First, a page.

The Big Green Egg

A few months ago my in-laws downsized and moved into a MUCH smaller home. As a result of this, our home is bursting at the seams with furniture, family heirlooms, and machinery.

I was more than willing to take whatever they sent my way because somewhere packed in the middle of all that stuff was going to be THE BIG GREEN EGG. The grill enthusiasts choice for majestic smoking and grilling. My father-in-law had created masterpieces of meat of this grill and it was going to be my challenge to duplicate his perfection.

My father-in-law is a gadget man. He has all sorts of whosywhatsits and thingamajigs that came along with the EGG and it has taken me awhile to figure out what everything is. But I jumped right in even without using all the gadgets. Fired that baby up within the first few days of unpacking.

First thing I tried was some pork spare ribs I had in the freezer. I used some sort or premade rub I had in the cabinet (actually I think it was a bit of everything I had, not just one specific one). I tend to not use the same thing twice. It could be whatever I have run across recently that I smelled and thought, “Huh. That smells pretty good, I’ll give it a go.” Or it is a combination of things that fall out of my spice cabinet when I open the door, the lids break and then I need to hurry and use it. And yes. This does happen. My spice and herb cabinet is overflowing. I have actually planned meals around something I can try to use up out of that cabinet. I’m a kitchen hot mess.

Couple two or three hours later, we had ribs. Not bad for a first go! They turned out pretty tender, pulled off the bone just right. I like my ribs tender but still needing a bit of persuasion to fall off the bone.

Now we were looking forward to Thanksgiving. I thought about brining the bird but ultimately decided against it. I remembered my in-laws had decided to brine their turkey one year and we had all decided we didn’t think it made that much of a difference and it was a heckuva lot of work. The temp got away from me and the outside of that bird got preeetttyyy dark before we had a chance to cover it (maybe I should check out some of the temperature control gadgets that came along with the EGG). By the time it was at eating temperature the leg bones were very brittle and very black. I figured it would be awful and dry but it turned out suitably moist and amazingly tasty. We always stuff our bird’s cavity with apples and oranges and I think that helps to keep it moist.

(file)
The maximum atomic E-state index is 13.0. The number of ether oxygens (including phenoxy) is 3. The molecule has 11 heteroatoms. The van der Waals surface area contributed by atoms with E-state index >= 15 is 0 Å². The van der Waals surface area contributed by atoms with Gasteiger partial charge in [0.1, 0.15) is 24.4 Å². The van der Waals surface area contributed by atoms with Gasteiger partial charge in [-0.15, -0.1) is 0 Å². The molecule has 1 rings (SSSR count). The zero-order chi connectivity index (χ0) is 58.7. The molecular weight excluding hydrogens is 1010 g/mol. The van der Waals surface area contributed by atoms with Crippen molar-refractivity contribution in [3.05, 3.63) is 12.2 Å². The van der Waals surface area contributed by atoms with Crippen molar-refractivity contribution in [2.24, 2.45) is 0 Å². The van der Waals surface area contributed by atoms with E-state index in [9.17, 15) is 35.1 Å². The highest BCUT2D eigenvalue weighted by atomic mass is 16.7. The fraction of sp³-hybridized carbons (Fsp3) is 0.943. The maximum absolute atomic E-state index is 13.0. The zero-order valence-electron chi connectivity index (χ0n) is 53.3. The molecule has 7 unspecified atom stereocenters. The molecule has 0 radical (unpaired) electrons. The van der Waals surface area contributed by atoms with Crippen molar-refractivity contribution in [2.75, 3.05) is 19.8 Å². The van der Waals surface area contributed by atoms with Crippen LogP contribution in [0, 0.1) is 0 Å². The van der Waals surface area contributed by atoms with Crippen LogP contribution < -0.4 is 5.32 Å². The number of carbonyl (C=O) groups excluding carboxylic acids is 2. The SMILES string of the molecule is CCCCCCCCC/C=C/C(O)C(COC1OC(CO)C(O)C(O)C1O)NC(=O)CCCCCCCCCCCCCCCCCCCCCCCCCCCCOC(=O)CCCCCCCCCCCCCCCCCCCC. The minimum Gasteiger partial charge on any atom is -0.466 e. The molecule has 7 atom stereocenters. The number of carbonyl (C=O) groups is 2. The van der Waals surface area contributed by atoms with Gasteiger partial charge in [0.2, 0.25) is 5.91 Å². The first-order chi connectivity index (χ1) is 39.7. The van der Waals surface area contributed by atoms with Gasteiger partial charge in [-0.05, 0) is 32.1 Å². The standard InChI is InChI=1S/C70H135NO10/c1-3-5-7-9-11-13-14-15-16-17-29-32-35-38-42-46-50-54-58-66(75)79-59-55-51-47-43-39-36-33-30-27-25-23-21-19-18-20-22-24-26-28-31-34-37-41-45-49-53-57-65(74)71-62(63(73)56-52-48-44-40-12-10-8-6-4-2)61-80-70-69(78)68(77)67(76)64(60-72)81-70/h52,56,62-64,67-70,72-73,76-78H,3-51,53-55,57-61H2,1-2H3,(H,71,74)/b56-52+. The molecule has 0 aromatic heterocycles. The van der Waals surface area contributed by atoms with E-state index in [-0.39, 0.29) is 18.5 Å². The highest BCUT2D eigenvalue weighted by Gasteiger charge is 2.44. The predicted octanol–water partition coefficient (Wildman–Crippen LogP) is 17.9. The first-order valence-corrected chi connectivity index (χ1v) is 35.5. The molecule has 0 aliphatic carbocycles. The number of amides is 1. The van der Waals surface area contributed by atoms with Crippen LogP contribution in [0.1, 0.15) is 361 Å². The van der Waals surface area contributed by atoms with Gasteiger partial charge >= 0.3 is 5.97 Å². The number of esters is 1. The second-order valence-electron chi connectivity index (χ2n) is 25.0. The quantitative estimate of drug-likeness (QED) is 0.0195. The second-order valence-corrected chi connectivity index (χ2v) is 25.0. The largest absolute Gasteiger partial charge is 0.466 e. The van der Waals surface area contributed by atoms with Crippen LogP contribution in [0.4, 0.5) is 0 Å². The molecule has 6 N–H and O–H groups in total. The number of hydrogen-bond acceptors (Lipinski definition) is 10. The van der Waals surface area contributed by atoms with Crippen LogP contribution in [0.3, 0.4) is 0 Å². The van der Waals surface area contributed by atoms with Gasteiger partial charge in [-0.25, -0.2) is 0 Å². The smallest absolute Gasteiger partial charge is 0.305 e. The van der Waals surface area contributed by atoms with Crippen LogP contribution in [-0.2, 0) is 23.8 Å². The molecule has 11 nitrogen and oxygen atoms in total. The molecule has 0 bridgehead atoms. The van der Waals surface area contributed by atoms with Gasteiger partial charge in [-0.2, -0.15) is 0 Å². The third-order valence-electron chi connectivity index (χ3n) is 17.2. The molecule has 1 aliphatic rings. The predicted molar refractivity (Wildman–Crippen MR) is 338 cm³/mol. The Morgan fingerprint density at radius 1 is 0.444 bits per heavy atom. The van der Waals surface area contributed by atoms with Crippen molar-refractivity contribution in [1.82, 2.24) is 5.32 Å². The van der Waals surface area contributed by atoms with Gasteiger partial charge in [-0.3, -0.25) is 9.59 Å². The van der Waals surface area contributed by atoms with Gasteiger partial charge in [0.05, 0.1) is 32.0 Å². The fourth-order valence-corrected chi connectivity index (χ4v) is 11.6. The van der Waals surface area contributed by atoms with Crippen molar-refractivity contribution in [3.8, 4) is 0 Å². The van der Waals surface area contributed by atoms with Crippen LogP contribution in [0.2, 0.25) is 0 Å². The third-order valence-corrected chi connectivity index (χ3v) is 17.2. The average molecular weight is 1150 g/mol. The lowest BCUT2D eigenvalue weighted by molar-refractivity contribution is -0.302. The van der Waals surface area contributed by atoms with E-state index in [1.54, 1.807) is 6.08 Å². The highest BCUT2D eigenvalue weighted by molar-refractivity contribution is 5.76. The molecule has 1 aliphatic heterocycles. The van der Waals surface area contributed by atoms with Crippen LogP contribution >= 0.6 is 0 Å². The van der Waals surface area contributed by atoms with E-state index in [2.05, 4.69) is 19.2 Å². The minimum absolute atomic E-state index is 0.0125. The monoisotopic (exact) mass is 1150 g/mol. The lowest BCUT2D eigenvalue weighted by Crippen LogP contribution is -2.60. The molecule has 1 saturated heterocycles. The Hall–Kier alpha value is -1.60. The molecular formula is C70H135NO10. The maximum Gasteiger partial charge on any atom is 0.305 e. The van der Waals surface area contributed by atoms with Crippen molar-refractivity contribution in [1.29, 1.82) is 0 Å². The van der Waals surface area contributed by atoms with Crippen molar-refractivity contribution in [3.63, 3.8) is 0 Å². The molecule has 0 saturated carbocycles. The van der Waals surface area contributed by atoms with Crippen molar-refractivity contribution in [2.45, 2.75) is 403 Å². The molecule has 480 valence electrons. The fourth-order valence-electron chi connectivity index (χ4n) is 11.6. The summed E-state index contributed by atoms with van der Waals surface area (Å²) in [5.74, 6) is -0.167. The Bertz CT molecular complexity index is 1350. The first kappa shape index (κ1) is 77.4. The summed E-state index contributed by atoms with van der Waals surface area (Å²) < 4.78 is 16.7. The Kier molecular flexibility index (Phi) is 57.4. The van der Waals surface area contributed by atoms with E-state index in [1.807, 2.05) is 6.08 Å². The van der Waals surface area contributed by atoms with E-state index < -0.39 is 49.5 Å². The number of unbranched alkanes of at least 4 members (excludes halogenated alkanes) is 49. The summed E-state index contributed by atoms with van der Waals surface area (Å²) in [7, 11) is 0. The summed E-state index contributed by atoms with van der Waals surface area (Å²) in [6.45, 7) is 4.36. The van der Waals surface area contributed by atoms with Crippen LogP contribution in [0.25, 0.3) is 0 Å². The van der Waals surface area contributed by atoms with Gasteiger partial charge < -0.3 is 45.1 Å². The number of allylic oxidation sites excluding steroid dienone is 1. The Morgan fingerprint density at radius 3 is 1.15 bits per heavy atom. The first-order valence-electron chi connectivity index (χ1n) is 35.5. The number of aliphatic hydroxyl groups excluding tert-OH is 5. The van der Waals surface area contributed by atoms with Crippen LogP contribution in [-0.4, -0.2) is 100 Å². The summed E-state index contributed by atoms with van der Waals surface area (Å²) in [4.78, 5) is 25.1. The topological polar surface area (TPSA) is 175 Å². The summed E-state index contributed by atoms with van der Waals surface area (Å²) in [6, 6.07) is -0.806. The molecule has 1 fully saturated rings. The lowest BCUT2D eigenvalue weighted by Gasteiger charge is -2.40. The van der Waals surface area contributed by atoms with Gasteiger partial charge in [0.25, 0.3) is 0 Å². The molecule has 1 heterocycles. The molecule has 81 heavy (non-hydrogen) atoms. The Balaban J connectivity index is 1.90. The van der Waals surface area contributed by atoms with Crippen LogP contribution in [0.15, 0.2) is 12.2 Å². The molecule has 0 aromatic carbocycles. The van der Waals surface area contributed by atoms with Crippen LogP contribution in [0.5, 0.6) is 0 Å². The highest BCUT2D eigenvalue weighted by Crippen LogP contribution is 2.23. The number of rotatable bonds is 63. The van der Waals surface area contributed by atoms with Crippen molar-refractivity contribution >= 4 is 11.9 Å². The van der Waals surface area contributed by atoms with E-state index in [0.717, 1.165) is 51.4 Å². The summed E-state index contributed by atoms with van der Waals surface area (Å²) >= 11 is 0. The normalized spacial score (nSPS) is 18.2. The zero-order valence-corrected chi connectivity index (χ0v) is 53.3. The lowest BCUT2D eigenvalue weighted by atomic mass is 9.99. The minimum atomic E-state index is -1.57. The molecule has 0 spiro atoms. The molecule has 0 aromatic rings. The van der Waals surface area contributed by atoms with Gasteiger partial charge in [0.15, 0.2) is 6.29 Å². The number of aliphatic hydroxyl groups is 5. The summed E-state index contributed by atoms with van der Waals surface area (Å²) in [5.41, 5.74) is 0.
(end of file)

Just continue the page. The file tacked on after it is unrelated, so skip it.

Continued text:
We contemplated a prime rib roast for Christmas. Instead we opted for T-bones on New Years. The family had been trying to convince me to do steaks on the EGG from Day 1. Never any seasoning, just a bit of salt right before consumption, the men in my family are purists when it comes to beef. And we like it on the rare side, pleasantly red somewhere between rare and medium, I usually do about 3 or 4 minutes per side depending on the fire. I do the press test…

Raw – Feel the palm of your hand, just below your thumb. …

Rare – Now bring your thumb to your pointer finger, and touch that same part of your palm again. …

Medium/Rare – Touch your thumb to your middle finger. …

Medium – Move your thumb to your ring finger. …

Well Done – Now touch your thumb to your pinky.

Works every time!

I worked on a pork shoulder this past weekend, and after a lot of babysitting, have decided maybe it’s time to figure out the BBQ Guru/Pit Viper thingie that came along with this grilling masterpiece!

“Barbecue may not be the road to world peace, but it’s a start.”

Anthony Bourdain

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